Audit disclosures: Why the fine print is important

Reading the Fine Print in Audit Disclosures

Footnotes appear at the end of a company’s audited financial statements. These audit disclosures provide insight into account balances, accounting practices, and potential risk factors — knowledge that’s vital to making well-informed lending and investing decisions. Here are examples of key risk factors that you might unearth by reading between the lines in a company’s footnotes.

Contingent or unreported liabilities in audit disclosures

A company’s balance sheet might not reflect all future obligations. Auditors may find out the details about potential obligations by examining source documents, such as bank statements, sales contracts, and warranty documents. They also send letters to the company’s attorney(s) requesting information about pending lawsuits and other contingent claims.

Detailed footnotes may reveal, for example, an IRS inquiry, a wrongful termination lawsuit, or an environmental claim. Footnotes may also spell out loan terms, warranties, contingent liabilities, and leases. In addition, companies may downplay liabilities to avoid violating loan agreements or admitting financial problems to stakeholders.

Related-party transactions

Companies may give preferential treatment to, or receive it from, related parties. Therefore, footnotes must disclose all related parties with which the company and its management team conduct business.

For example, if a retailer rents space from its owner’s grandparents at below-market rents, saving roughly $240,000 each year. Suppose you’re unaware that this favorable related-party deal exists. In that case, you might believe that the business is more profitable than it is. When the owner’s grandparents unexpectedly die and the rent increases, the company’s stakeholders could be blindsided by the undisclosed related-party risk.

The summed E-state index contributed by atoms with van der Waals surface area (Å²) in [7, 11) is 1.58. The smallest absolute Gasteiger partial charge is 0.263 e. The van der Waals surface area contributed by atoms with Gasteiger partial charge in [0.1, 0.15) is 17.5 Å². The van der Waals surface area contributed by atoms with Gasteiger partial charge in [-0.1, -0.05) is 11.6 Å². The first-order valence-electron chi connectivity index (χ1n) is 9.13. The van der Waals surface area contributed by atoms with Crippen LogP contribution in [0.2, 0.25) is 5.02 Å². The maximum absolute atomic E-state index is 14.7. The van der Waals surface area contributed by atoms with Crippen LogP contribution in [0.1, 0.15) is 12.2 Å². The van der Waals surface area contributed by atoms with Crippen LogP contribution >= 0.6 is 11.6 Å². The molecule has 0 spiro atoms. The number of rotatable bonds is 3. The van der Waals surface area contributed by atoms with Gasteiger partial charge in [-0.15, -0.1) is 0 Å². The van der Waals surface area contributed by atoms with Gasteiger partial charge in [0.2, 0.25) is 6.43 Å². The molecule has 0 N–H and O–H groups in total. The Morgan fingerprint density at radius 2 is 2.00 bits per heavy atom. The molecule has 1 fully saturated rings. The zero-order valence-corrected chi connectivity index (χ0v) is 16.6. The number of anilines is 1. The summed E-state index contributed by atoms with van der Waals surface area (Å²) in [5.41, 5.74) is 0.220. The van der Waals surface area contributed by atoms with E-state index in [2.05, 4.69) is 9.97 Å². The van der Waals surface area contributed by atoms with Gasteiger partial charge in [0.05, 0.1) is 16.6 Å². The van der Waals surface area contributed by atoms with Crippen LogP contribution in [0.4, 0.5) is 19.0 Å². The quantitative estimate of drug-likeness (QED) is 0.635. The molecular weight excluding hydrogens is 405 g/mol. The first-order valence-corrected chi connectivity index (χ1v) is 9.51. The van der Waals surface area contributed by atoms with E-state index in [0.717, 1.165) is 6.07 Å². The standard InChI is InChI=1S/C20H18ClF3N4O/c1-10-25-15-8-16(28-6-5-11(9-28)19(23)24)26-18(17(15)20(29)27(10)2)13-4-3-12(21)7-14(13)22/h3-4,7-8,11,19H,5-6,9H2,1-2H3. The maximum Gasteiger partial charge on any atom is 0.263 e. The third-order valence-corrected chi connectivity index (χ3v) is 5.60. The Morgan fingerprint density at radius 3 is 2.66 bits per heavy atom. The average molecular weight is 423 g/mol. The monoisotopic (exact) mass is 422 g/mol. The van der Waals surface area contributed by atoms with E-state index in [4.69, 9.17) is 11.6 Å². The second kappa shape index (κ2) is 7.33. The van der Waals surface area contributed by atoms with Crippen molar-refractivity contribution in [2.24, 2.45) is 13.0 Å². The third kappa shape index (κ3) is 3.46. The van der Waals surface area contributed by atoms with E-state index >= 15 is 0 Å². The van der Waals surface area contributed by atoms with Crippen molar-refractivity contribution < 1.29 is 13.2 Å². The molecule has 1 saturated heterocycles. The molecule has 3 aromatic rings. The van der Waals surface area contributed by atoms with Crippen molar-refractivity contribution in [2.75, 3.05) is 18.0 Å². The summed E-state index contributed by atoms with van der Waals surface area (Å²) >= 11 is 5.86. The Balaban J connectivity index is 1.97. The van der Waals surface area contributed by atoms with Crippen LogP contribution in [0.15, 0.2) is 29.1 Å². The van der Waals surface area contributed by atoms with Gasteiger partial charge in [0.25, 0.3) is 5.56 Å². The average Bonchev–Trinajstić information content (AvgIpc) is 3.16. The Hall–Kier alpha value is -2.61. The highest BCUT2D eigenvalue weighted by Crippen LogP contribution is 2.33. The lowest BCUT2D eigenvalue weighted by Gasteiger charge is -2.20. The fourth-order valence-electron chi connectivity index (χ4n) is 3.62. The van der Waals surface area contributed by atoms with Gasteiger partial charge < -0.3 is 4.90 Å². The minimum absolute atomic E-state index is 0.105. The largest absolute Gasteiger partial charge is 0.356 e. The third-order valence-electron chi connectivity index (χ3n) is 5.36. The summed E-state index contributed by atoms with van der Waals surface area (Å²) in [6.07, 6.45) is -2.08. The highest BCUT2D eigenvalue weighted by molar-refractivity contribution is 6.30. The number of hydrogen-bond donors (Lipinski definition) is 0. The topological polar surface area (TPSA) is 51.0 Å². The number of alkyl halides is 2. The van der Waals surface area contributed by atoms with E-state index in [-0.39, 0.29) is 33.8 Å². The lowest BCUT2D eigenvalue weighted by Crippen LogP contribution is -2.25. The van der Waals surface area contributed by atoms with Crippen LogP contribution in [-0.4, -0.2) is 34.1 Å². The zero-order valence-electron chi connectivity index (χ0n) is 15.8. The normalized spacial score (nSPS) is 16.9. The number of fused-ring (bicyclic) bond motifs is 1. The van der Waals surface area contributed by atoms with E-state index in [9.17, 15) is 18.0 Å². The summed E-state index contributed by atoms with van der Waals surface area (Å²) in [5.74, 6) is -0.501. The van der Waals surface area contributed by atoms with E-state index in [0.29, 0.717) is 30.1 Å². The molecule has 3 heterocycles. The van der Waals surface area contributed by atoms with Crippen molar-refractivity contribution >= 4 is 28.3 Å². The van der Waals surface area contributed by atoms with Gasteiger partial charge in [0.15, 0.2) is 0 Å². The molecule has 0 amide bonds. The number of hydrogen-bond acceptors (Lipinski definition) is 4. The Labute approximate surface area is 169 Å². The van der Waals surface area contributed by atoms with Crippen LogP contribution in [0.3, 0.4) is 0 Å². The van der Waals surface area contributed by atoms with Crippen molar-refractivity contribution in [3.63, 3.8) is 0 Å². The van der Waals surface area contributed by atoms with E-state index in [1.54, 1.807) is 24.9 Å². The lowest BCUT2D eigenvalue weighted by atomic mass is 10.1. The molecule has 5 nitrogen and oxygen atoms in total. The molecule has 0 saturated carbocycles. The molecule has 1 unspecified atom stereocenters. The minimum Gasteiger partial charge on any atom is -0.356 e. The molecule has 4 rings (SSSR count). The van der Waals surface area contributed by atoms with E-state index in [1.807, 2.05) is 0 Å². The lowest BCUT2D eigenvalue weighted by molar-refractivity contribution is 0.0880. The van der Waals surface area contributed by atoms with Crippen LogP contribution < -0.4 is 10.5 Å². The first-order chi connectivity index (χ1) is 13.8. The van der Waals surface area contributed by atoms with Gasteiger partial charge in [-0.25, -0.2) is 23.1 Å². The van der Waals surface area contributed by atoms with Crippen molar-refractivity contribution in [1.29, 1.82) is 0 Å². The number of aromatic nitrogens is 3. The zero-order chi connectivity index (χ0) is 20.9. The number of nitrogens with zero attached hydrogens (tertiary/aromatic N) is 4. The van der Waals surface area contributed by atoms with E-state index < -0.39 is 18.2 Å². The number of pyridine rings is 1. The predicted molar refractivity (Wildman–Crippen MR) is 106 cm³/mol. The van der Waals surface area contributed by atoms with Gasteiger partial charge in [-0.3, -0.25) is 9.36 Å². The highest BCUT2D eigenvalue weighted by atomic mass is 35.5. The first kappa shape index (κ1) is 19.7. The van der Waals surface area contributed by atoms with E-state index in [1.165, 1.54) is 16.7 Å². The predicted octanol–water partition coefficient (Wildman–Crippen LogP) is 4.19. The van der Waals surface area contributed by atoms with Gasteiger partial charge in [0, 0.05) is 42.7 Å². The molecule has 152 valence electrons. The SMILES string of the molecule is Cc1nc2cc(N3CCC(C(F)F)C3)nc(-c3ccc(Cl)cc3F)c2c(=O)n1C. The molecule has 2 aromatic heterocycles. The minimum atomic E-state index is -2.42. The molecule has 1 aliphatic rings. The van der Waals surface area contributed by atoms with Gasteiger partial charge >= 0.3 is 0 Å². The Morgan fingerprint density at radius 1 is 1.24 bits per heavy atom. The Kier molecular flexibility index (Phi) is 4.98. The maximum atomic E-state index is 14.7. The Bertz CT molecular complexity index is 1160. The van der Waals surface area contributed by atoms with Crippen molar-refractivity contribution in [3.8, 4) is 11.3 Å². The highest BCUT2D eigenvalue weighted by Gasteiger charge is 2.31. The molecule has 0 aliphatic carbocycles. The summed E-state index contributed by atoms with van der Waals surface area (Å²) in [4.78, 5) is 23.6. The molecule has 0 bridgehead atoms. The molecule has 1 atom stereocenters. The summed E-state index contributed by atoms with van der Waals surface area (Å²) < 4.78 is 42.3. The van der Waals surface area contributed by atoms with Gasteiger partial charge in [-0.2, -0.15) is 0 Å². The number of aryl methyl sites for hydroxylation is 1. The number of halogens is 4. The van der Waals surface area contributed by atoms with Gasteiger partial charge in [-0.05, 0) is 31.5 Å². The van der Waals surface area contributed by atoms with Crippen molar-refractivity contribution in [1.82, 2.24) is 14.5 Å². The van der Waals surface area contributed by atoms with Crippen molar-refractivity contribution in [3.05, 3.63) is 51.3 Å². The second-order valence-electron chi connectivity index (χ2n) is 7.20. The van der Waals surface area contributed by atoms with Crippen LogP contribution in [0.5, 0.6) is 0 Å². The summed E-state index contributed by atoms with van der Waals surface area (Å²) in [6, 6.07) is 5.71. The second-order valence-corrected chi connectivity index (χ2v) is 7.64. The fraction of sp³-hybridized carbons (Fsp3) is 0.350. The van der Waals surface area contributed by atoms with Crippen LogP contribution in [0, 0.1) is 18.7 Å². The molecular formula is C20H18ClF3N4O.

Accounting changes and significant events

Footnotes disclose the nature and justification for a change in accounting principle and that change’s effect on the financial statements. Valid reasons exist to change an accounting method, such as a regulatory mandate. But dishonest managers can use accounting changes in depreciation or inventory reporting methods to manipulate financial results.

Footnotes may even forewarn a recent event that could impact future earnings or impair business value. That may include something that’s happened after the end of the reporting period butbeforeissuing the financial statements. Some examples are the loss of a significant customer, a natural disaster, or the death of a key manager.

Why audit disclosures include fine print

Footnotes offer clues to financial stability that the numbers alone might not. But drafting footnote disclosures requires a delicate balance. Most companies want to be transparent when reporting their results. However, indiscriminate disclosures and boilerplate language may detract from meaningful information. That is, information your company’s stakeholders must know. Contact our RRBB accountants and advisors to discuss what’s suitable for your situation.

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